Jill Chao 95501004
Professor Michael Cheng
Writing and Reading (II)
March 31, 2009
The Future Status of English as a Global Language─Now is No Forever! As an English major and a bilingual person, it’s hard to jump out of the box and deny the deep, great, far-reaching influence and outspread of English. It seems true that English has become the universal language─the one accredited language to use in professional academic fields, the almost instinctive choice of language for people to speak in foreign countries, remarkably the none-English-speaking ones, and a universally basic personal asset to survive in the modern society. Yet to think of how English obtained its status quo as a world language and the uncertainty of its future, it would be too imprudent to say that English will still definitely be the global language in the future. Before further elaboration, it is necessary to clarify the phrase “the future status of English as a global language.” Here, a global language is defined as a language that can be used in any part of the world for the purpose of communication. And the future status is supposedly considered as the status in the long term─not 2 or 5 years, but rather decades and centuries, because the future is an ongoing, unstoppable flow of time and shouldn’t be condensed into merely a few years to come. People who believe that the future status of English as a global language is assured think so because, they say, English is already a dominant language now. Though it’s true, I believe it is important to understand how English, rather than Russian, Japanese or any other language, achieved its current position. In an article that explains how English got to its prominent place, “The World Language,” the question is clearly answered: “at first, because the British not only built a global empire but settled America, and now because the world (and notably America) has acquired its first truly global-and...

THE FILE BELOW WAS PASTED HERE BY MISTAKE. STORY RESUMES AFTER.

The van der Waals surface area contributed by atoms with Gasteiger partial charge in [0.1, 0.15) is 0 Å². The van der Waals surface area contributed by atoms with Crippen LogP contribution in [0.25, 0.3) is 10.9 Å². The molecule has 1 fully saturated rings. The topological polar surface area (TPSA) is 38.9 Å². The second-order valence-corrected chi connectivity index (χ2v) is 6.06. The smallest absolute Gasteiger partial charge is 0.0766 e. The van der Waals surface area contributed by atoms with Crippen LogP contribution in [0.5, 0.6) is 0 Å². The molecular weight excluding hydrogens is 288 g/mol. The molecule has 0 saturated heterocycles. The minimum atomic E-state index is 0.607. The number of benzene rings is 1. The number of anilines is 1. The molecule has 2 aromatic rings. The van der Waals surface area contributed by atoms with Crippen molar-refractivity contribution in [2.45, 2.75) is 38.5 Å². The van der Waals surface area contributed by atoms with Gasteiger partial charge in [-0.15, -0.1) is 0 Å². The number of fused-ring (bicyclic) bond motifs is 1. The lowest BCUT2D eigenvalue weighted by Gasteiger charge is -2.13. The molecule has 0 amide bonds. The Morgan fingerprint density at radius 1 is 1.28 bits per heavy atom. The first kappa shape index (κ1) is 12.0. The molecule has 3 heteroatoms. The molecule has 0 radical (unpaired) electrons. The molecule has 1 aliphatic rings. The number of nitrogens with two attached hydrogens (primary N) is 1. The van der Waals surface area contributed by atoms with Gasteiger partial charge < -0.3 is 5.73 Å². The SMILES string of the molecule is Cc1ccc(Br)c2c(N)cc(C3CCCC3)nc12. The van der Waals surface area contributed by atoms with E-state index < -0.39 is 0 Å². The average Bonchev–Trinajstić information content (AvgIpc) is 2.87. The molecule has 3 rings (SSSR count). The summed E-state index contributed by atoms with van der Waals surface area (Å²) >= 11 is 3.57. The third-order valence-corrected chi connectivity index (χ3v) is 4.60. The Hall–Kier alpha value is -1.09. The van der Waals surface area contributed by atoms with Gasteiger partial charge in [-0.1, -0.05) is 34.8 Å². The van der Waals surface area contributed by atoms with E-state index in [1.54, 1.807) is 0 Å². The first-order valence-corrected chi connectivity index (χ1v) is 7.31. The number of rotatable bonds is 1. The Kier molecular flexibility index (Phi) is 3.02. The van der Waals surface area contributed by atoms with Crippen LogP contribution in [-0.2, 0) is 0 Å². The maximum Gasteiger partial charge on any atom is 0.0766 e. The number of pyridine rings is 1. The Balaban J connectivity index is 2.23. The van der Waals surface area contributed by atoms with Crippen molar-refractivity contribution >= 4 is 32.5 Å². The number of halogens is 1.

Cited: Author unknown. (1999). The World Language. The Economist, Millennium Issue 31 Dec. 1999:85
 The BRICs: An acronym which refers to Brazil, Russia, India and China; the four nations that are economically fast growing. The term was first brought up and used by bank holding company Goldman Sachs in 2001.
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